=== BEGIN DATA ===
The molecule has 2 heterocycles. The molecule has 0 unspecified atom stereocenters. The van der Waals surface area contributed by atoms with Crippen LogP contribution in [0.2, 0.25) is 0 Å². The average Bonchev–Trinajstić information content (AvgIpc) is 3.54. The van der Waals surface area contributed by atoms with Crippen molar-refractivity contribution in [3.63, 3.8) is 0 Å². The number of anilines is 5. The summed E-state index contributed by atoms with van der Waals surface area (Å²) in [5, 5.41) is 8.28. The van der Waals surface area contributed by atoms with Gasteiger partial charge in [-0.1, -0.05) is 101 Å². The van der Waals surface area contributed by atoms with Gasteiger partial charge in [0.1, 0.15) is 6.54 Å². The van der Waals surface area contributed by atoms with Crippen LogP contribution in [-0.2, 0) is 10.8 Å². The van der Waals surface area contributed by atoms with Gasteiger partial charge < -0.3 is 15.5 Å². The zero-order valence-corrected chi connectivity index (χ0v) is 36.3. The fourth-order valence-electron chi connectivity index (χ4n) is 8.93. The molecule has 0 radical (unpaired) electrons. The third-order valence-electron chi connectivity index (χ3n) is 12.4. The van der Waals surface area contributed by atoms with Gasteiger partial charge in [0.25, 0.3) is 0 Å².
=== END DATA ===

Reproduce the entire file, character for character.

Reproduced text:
The molecule has 2 heterocycles. The molecule has 0 unspecified atom stereocenters. The van der Waals surface area contributed by atoms with Crippen LogP contribution in [0.2, 0.25) is 0 Å². The average Bonchev–Trinajstić information content (AvgIpc) is 3.54. The van der Waals surface area contributed by atoms with Crippen molar-refractivity contribution in [3.63, 3.8) is 0 Å². The number of anilines is 5. The summed E-state index contributed by atoms with van der Waals surface area (Å²) in [5, 5.41) is 8.28. The van der Waals surface area contributed by atoms with Gasteiger partial charge in [-0.1, -0.05) is 101 Å². The van der Waals surface area contributed by atoms with Gasteiger partial charge in [0.1, 0.15) is 6.54 Å². The van der Waals surface area contributed by atoms with Crippen LogP contribution in [-0.2, 0) is 10.8 Å². The van der Waals surface area contributed by atoms with Gasteiger partial charge < -0.3 is 15.5 Å². The zero-order valence-corrected chi connectivity index (χ0v) is 36.3. The fourth-order valence-electron chi connectivity index (χ4n) is 8.93. The molecule has 0 radical (unpaired) electrons. The third-order valence-electron chi connectivity index (χ3n) is 12.4. The van der Waals surface area contributed by atoms with Gasteiger partial charge in [0.25, 0.3) is 0 Å².